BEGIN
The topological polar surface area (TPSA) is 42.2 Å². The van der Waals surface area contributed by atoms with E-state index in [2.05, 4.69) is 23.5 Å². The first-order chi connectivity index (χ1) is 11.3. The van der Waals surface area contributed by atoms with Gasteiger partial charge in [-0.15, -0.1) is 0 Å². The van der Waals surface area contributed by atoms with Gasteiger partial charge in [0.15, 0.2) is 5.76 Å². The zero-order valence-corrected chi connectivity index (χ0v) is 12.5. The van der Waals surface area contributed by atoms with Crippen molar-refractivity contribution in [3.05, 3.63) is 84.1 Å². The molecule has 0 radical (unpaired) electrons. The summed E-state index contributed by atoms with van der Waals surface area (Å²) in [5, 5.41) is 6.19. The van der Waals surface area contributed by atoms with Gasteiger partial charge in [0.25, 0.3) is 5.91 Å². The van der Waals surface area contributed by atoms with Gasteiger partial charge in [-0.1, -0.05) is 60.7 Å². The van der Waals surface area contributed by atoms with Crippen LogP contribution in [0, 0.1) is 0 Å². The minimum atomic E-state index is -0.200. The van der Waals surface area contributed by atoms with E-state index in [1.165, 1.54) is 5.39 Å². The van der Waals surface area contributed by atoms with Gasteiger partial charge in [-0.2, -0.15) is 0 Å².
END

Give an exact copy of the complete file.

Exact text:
The topological polar surface area (TPSA) is 42.2 Å². The van der Waals surface area contributed by atoms with E-state index in [2.05, 4.69) is 23.5 Å². The first-order chi connectivity index (χ1) is 11.3. The van der Waals surface area contributed by atoms with Gasteiger partial charge in [-0.15, -0.1) is 0 Å². The van der Waals surface area contributed by atoms with Gasteiger partial charge in [0.15, 0.2) is 5.76 Å². The zero-order valence-corrected chi connectivity index (χ0v) is 12.5. The van der Waals surface area contributed by atoms with Crippen molar-refractivity contribution in [3.05, 3.63) is 84.1 Å². The molecule has 0 radical (unpaired) electrons. The summed E-state index contributed by atoms with van der Waals surface area (Å²) in [5, 5.41) is 6.19. The van der Waals surface area contributed by atoms with Gasteiger partial charge in [0.25, 0.3) is 5.91 Å². The van der Waals surface area contributed by atoms with Gasteiger partial charge in [-0.1, -0.05) is 60.7 Å². The van der Waals surface area contributed by atoms with Crippen LogP contribution in [0, 0.1) is 0 Å². The minimum atomic E-state index is -0.200. The van der Waals surface area contributed by atoms with E-state index in [1.165, 1.54) is 5.39 Å². The van der Waals surface area contributed by atoms with Gasteiger partial charge in [-0.2, -0.15) is 0 Å².